The view that BHS is the release of a grace already received in sacramental initiation fails to grasp that there is something “new” here. Maybe the biggest problem with the “release” theory of BHS is that it assumes that we already have a good understanding of baptism, what it means, and what the “grace” of baptism is. In other words, we could understand BHS fully by a fuller understanding of the sacrament. I don’t think this is true. BHS opens up something, and is the door to what Paul calls the “spiritual charisms”. The charisms are bound up with what is “new”. It does not make sense to me to say that we received all the charisms or any charisms at baptism when there was no evidence of that. What we received at baptism was a capacity to receive charisms of the Spirit.

Common experience of those baptised in the Holy Spirit

In particular, the “release” theory does not pay enough attention to why such a “release” is happening now. Often missing in such discussions is the relationship between what is taught and what is experienced. A sound theology of BHS will include a reflection on how we as Catholics have been led into this blessing. While each person’s witness is distinctive, it is clear that there are many common features in our testimonies. Many are drawn to the Renewal by what they see in those already visibly living the life of the Spirit. A key role may be played by testimonies, and then by teaching, maybe through Life in the Spirit seminars or an Alpha course. People want what they see that others already enjoy and what they hear about in teaching about Jesus and the Holy Spirit. So the typical pattern is that there is first a message (“in the beginning was the Word”) and then comes the new experience.


One of the major reasons why many church-goers have never had any conscious experience of the Holy Spirit (and thus of the Lordship of Jesus) is that they have never heard this clearly preached. These elements are there in the tradition of the Church, but they have become obscured and lost in the middle of the theological and devotional forest. So in the renewal key elements are lifted up from the tradition, they receive a new clarity, and as they are proclaimed new life comes to the Church. In other words, this grace of BHS is happening now, not just because baptized Christians are being prayed over, but first because a message is being proclaimed that they had not heard before.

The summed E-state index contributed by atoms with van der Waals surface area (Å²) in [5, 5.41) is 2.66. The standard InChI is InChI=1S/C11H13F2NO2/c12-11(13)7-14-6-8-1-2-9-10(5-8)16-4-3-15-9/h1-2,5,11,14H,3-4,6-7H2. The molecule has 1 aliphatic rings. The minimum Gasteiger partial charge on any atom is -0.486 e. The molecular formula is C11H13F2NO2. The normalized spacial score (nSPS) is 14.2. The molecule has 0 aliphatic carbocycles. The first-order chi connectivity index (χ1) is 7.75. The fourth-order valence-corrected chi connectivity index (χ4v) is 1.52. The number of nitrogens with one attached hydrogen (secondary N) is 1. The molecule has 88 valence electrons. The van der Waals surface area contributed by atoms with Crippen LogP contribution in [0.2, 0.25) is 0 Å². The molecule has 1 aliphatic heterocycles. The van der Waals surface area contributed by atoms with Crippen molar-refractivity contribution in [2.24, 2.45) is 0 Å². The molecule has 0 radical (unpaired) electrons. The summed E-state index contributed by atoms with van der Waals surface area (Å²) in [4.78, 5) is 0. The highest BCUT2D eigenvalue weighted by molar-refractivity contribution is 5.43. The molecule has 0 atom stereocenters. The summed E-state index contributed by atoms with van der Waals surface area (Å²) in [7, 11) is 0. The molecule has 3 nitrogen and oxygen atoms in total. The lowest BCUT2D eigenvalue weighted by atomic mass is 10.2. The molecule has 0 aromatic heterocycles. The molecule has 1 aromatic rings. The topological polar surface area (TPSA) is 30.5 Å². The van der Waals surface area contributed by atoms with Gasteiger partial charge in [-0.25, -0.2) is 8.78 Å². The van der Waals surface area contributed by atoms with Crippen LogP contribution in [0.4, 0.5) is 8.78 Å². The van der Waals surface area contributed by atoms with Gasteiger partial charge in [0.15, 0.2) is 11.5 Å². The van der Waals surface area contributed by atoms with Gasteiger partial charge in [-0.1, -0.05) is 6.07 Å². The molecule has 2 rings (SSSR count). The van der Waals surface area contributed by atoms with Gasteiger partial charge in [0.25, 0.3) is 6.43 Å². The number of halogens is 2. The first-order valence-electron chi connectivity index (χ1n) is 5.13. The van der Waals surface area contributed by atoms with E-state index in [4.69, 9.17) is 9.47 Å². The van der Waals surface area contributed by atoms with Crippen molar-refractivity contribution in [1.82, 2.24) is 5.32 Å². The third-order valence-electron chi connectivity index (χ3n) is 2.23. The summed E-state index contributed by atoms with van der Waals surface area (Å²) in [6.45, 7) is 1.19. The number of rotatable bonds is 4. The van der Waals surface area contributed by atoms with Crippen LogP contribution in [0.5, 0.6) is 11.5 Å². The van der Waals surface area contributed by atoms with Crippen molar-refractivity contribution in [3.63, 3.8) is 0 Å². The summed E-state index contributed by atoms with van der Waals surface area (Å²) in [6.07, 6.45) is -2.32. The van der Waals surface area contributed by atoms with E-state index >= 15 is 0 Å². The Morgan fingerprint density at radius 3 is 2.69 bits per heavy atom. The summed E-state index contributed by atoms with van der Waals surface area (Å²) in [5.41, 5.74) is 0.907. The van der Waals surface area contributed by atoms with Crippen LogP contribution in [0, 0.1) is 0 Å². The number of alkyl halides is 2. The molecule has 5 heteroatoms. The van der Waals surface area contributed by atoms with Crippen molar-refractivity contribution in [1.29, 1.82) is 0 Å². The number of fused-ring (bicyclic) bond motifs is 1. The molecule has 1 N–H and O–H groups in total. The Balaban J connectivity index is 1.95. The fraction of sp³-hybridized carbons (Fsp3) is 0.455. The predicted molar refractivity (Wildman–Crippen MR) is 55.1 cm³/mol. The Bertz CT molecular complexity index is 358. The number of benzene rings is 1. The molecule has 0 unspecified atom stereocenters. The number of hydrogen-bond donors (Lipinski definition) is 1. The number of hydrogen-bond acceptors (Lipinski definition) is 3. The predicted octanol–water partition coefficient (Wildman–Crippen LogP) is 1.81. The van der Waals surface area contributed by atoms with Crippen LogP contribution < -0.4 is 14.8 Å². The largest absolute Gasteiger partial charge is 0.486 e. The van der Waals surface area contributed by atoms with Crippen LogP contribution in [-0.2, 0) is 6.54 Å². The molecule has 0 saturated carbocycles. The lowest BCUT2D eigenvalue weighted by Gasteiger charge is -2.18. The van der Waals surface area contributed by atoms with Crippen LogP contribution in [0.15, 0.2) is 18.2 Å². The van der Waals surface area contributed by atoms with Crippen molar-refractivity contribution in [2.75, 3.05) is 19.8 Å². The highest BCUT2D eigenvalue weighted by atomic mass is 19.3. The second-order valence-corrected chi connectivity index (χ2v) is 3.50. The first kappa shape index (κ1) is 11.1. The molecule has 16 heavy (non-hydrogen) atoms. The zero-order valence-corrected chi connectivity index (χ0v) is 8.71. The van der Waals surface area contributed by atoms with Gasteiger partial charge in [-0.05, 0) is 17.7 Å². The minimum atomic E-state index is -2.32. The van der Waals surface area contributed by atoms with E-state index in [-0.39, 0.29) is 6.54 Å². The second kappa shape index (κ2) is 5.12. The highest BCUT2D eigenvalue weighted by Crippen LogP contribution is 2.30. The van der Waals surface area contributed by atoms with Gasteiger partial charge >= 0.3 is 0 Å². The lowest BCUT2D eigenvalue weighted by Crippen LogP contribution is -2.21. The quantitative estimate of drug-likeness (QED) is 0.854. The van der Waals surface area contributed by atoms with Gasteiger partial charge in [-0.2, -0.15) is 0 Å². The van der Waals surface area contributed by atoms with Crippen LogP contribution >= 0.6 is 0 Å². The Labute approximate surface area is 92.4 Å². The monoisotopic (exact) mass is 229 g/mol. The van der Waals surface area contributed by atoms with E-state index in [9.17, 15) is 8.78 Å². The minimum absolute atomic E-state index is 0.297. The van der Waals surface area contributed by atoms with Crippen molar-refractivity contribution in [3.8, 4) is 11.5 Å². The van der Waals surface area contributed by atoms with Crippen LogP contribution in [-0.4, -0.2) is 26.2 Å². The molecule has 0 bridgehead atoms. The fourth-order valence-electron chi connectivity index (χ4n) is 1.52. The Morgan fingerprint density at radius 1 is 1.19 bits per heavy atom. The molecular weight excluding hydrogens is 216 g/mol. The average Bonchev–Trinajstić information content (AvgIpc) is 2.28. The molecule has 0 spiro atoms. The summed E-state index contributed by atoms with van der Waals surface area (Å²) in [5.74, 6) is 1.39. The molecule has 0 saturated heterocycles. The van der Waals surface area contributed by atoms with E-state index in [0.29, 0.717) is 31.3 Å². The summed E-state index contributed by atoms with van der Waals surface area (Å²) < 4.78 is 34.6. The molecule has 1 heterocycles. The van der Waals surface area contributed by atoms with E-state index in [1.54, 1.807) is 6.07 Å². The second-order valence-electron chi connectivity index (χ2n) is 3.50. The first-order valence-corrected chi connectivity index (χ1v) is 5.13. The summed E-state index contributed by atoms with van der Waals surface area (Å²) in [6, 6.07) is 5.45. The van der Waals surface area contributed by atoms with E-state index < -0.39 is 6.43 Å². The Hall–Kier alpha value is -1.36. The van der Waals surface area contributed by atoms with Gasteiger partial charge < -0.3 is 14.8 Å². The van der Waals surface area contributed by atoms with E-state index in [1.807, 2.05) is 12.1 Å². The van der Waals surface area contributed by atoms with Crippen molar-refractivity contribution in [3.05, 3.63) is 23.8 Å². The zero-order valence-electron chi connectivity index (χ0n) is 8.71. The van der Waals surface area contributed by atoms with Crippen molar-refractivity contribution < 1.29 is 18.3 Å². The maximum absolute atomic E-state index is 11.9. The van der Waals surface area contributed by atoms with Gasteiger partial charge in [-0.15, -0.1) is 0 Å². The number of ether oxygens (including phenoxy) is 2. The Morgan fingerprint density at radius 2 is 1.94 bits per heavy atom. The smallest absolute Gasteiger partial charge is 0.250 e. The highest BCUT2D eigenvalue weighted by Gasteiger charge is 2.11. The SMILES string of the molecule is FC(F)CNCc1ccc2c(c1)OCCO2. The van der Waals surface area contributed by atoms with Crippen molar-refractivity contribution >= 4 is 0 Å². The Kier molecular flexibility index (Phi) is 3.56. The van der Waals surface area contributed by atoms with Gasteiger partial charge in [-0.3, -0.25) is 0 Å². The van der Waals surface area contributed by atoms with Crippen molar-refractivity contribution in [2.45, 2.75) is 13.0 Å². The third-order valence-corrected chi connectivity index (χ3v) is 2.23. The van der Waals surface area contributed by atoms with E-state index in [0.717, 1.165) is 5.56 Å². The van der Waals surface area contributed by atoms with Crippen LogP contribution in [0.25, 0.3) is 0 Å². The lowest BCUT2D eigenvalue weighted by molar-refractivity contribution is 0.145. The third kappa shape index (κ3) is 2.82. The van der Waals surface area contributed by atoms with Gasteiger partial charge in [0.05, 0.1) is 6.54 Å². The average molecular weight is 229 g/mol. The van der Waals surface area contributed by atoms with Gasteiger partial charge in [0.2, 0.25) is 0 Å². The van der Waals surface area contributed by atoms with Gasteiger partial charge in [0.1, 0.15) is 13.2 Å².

[The “release” theory can easily give the impression of a quantified view of “grace” in which the sacraments are simply understood as means of grace instituted by Jesus Christ. This easily goes with the wrong assumption that when any sacrament is conferred, the same “amount” of grace is given: i.e. at baptism, every infant baptized is given the same amount of grace. But the teaching of the Catholic Church does not teach such a quantifiable (and individualistic) view of the sacraments. The Catholic teaching is simply that when a sacrament is validly celebrated, it is an action of Jesus Christ in the Church, in which his grace is infallibly offered, and – obstacles apart – is to some degree received. The “correct” performance of a liturgical rite is not the only factor determining the extent to which the participants are blessed: also affecting the depth of blessing are the holiness and commitment of the participants, particularly of the minister; the way the rite is celebrated, including the way the Scriptures are read; the message that is preached; the sense of sharing in worship, etc.]

Renewal is not just to make the Church a bit more lively

How then can we understand BHS in relation to the sacrament of baptism? As Catholics, we have to understand all we live in the Renewal in the context of the faith of the Church. But the renewal is not just of many individuals, but of the Church, which includes a renewal of the Church’s understanding and practice. This probably requires an expansion of our idea of “renewal”. Renewal is not just making church life a bit more lively! It is opening up the Church afresh to the whole plan of God revealed in the Scriptures.

At the heart of this plan - what St Paul calls the “mystery” – is the redemption of all creation to be realized in the Kingdom of God. The Church is grounded in the first coming of Jesus and is stretched out towards his second coming and the full establishment of his reign. BHS makes a major contribution to our seeing God’s ultimate goal with greater clarity. The Catechism is very clear on the “sacramental economy” belonging to the “age of the Church” between the two comings (CCC 1076, see also paras 1107 and 1130). But there is really no application of this insight in the teaching on baptism as there is in the section on the eucharist. I suggest that a more biblical understanding of BHS that is related to Pentecost and the second coming as sketched in Part I will give us a deeper grasp of the whole mission of the Church, and lead us more deeply into the profound significance of baptism itself.